by Michael Vance & Dr. Jon Suter
January 5, 2000
Spyboy #1 - The Horror of Collier County - DC Comics One Shots
Peter David has a reputation for puns. As his newest boy slams a bully's head
against a toilet, Alex yells "Here! Lemme crown you with the throne!"
Did I mention they are bad puns?
Peter David also has a reputation for tightly scripted romps that leave his
readers wanting more.
Alex is Spyboy, and a teenager brutalized by his schoolmates. Only his
imagination saves his sanity during ugly situations. Much more you won't learn
from the first issue.
The first issue of a new comic book series is always tricky. There usually isn't
enough room to offer detailed plot and character development, but most comics
fans only give a creative team one of two issues to build an audience. So a
taste of things to come must really whet the appetite.
whet and wild. (See, Peter, I can also do it.)
Some excellent art, heavily influenced by Japanese manga (big shoes, shocks of
tousled hair and huge eyes), adds just the right visual spice as well.
What more can I say?
Review by Michael Vance
Horror of Collier County
an alligator ripping the shorts off a man.
a totally detestable, sour and profane mother sets a terrible example for her
another older parent is painted as stupid, ugly and useless.
Yes, yawn at The Horror of Collier County, a "reality"-based
new limited comic book series that begs the question, "Why should I spend
$2.95 for five minutes of this?"
The answer is that the abstract, cartoonist art is distinctive and consistent,
and the visual storytelling is solid.
But the book's leisurely pace, profanity, unnecessary nudity and unsympathetic
characters may leave you as it did me, horrified.
Review by Michael Vance
Comics One Shots
Some recent "one-shot" titles from DC Comics are worth consideration.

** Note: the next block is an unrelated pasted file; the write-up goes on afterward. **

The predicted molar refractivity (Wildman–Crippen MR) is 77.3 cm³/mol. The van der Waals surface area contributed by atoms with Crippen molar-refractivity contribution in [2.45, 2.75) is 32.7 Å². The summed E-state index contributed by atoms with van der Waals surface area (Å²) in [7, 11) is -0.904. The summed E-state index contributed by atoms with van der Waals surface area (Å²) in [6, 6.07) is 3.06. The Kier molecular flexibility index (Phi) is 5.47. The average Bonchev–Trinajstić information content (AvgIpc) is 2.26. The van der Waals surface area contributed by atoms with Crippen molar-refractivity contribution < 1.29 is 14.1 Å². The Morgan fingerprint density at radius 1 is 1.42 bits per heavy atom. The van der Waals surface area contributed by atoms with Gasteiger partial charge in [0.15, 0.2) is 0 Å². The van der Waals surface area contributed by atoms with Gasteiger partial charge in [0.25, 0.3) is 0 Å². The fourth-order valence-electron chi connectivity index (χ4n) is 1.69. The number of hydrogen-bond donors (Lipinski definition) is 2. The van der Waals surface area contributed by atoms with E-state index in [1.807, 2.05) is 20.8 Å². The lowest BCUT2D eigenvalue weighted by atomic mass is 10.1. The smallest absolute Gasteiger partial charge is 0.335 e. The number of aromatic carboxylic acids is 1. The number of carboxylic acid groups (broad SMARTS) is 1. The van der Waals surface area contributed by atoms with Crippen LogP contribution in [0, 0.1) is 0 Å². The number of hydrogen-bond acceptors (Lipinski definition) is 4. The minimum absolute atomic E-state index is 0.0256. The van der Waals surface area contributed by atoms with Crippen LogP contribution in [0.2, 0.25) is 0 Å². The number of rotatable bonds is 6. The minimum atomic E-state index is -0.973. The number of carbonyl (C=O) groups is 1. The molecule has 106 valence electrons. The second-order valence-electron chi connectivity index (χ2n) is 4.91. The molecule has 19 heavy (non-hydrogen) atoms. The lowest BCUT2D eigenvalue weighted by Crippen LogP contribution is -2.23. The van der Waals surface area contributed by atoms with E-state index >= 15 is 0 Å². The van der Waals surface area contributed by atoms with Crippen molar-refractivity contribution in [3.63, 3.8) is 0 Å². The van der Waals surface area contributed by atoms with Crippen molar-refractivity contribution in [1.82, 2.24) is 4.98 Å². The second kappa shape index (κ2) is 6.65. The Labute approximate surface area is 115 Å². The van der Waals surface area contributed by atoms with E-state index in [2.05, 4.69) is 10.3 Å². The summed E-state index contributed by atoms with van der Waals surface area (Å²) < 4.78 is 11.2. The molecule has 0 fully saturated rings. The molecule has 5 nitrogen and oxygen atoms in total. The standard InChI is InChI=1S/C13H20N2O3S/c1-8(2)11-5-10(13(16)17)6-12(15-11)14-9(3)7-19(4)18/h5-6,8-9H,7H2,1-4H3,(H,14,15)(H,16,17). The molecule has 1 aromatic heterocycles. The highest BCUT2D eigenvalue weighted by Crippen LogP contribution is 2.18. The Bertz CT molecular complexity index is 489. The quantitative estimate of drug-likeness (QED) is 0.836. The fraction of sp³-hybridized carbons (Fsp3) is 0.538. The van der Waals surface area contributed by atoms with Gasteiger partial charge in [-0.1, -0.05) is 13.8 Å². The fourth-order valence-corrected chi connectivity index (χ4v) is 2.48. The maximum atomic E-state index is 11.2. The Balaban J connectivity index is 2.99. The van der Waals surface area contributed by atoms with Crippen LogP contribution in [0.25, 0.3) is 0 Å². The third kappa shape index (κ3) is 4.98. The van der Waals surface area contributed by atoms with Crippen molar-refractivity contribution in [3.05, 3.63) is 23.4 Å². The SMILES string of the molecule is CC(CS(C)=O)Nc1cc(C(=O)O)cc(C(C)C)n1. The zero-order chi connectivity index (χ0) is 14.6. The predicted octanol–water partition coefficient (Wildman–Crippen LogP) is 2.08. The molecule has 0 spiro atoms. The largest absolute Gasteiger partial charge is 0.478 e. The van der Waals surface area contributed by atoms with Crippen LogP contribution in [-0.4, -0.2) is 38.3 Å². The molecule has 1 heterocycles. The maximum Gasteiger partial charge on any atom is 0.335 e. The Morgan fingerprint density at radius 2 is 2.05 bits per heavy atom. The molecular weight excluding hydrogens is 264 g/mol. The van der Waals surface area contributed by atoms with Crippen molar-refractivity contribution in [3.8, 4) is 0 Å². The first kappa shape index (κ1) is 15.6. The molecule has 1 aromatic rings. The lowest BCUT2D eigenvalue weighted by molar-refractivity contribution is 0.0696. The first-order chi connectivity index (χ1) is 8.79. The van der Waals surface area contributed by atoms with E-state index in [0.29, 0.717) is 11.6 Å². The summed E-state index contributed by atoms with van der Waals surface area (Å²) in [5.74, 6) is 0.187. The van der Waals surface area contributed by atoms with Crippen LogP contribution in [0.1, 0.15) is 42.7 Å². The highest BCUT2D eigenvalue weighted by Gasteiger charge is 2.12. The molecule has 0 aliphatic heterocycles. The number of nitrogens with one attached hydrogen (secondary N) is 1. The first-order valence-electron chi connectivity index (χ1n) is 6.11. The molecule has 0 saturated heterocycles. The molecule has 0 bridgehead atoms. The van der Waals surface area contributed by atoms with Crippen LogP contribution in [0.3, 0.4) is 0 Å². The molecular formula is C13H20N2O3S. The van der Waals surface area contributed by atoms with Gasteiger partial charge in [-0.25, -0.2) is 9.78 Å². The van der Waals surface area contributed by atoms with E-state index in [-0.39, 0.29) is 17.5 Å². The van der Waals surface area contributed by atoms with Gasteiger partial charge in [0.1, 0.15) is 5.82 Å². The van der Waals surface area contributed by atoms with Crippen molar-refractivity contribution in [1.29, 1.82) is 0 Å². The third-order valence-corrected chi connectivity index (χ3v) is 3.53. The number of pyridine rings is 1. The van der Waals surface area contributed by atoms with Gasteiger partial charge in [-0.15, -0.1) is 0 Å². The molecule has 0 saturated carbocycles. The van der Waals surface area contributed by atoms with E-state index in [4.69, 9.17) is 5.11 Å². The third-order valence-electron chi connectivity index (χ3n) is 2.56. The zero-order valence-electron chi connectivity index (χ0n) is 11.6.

One is emerging as a collectible: Batman: Harley Quinn. The $5.95
paperback brings the mad psychiatrist, who is obsessively in love with the
Joker, into the Batman continuity (as opposed to the television cartoons where
she first appeared).
Paul Dami created the charming psychopath for the cartoons and repeats his
efforts here quite successfully. I don't usually care for cartoonish versions of
superheroes, but this one works. The humor and horror are nicely balanced.
This Hariey Quinn should not be confused with either the Harlequin who plagued
(and married) the Golden Age Green Lantern or the Younger version in Teen
More expensive is the $14.95 title Green Lantern: Fear Itself. Ron Marz's
script spans five decades and tells of one creature's battles with three
different Lanterns. (The World War II sequence has strong overtones of the film
Raiders of the Lost Ark).
The price is probably related to the unusual art which often resembles
photographs rather than drawings. Brad Parker's work reminds me somewhat of Rich
Corben's work. My only quibble is the Golden Age Flash's helmet and that appears
The main theme is the different methods used by the Lanterns in their encounters
with the creature. Marz gets to throw in some retrospective foreshadowing when
Hall Jordan muses on how he would react to an attack on his home city.
The other two titles cost $5.95 each The first JLA: Foreign Bodies,
reworks an old theme: moving the minds of the heroes from one body to another.
Ken Kaminski's script is the best version of that theme I remember. His
reflections on the effect on the psyches of the heroes ring true. He makes good
use of Kobra, a once laughable villain.
The second title is JLA: Superpower. John Arcudi's script probes the
motivation of Antaeus, a hero who forgets the political and moral limits on
heroes. As with Kaminski the characterization is on target.
Review by Dr. Jon Suter
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